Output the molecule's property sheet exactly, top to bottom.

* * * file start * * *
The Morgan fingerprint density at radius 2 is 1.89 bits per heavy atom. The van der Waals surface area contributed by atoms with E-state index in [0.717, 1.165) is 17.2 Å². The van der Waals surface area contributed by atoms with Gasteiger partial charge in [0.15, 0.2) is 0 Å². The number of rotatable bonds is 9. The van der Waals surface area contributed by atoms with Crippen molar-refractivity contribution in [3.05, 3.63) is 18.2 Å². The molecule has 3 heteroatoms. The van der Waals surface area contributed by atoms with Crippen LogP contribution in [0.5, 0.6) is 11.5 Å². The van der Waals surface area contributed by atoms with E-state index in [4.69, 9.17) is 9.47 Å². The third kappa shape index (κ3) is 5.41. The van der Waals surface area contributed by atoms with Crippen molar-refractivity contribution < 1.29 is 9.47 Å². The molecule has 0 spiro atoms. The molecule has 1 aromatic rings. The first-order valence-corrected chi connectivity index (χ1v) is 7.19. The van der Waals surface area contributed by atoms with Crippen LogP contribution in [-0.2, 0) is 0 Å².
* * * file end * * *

The Morgan fingerprint density at radius 2 is 1.89 bits per heavy atom. The van der Waals surface area contributed by atoms with E-state index in [0.717, 1.165) is 17.2 Å². The van der Waals surface area contributed by atoms with Gasteiger partial charge in [0.15, 0.2) is 0 Å². The number of rotatable bonds is 9. The van der Waals surface area contributed by atoms with Crippen molar-refractivity contribution in [3.05, 3.63) is 18.2 Å². The molecule has 3 heteroatoms. The van der Waals surface area contributed by atoms with Crippen LogP contribution in [0.5, 0.6) is 11.5 Å². The van der Waals surface area contributed by atoms with E-state index in [4.69, 9.17) is 9.47 Å². The third kappa shape index (κ3) is 5.41. The van der Waals surface area contributed by atoms with Crippen molar-refractivity contribution < 1.29 is 9.47 Å². The molecule has 0 spiro atoms. The molecule has 1 aromatic rings. The first-order valence-corrected chi connectivity index (χ1v) is 7.19. The van der Waals surface area contributed by atoms with Crippen LogP contribution in [-0.2, 0) is 0 Å².